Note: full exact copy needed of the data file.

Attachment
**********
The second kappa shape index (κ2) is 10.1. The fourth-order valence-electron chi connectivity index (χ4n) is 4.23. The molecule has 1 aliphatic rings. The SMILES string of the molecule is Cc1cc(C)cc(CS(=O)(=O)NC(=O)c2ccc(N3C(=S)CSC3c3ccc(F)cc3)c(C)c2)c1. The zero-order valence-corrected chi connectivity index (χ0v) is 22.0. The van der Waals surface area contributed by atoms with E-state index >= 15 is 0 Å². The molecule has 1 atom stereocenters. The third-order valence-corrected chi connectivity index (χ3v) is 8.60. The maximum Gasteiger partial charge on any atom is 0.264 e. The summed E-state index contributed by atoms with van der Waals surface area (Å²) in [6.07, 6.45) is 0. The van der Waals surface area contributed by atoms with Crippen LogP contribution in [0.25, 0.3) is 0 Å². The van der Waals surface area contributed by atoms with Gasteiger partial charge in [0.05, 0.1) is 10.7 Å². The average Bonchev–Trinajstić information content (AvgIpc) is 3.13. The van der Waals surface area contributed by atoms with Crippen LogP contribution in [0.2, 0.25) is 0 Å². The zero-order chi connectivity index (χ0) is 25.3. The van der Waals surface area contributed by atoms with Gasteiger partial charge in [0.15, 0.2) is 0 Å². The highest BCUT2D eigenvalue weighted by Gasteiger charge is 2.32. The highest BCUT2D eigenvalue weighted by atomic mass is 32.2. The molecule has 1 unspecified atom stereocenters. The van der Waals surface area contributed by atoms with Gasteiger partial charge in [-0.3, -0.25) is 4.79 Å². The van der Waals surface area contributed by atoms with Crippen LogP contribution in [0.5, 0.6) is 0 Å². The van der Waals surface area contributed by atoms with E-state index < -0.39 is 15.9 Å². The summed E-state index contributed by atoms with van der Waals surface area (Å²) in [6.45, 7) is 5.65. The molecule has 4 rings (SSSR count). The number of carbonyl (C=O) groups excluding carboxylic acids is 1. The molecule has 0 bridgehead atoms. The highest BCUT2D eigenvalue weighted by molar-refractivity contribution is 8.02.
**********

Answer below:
The second kappa shape index (κ2) is 10.1. The fourth-order valence-electron chi connectivity index (χ4n) is 4.23. The molecule has 1 aliphatic rings. The SMILES string of the molecule is Cc1cc(C)cc(CS(=O)(=O)NC(=O)c2ccc(N3C(=S)CSC3c3ccc(F)cc3)c(C)c2)c1. The zero-order valence-corrected chi connectivity index (χ0v) is 22.0. The van der Waals surface area contributed by atoms with E-state index >= 15 is 0 Å². The molecule has 1 atom stereocenters. The third-order valence-corrected chi connectivity index (χ3v) is 8.60. The maximum Gasteiger partial charge on any atom is 0.264 e. The summed E-state index contributed by atoms with van der Waals surface area (Å²) in [6.07, 6.45) is 0. The van der Waals surface area contributed by atoms with Crippen LogP contribution in [0.25, 0.3) is 0 Å². The van der Waals surface area contributed by atoms with Gasteiger partial charge in [0.05, 0.1) is 10.7 Å². The average Bonchev–Trinajstić information content (AvgIpc) is 3.13. The van der Waals surface area contributed by atoms with Crippen LogP contribution in [0.2, 0.25) is 0 Å². The zero-order chi connectivity index (χ0) is 25.3. The van der Waals surface area contributed by atoms with Gasteiger partial charge in [0.15, 0.2) is 0 Å². The highest BCUT2D eigenvalue weighted by Gasteiger charge is 2.32. The highest BCUT2D eigenvalue weighted by atomic mass is 32.2. The molecule has 1 unspecified atom stereocenters. The van der Waals surface area contributed by atoms with Gasteiger partial charge in [-0.3, -0.25) is 4.79 Å². The van der Waals surface area contributed by atoms with Crippen LogP contribution in [0.5, 0.6) is 0 Å². The van der Waals surface area contributed by atoms with E-state index < -0.39 is 15.9 Å². The summed E-state index contributed by atoms with van der Waals surface area (Å²) in [6.45, 7) is 5.65. The molecule has 4 rings (SSSR count). The number of carbonyl (C=O) groups excluding carboxylic acids is 1. The molecule has 0 bridgehead atoms. The highest BCUT2D eigenvalue weighted by molar-refractivity contribution is 8.02.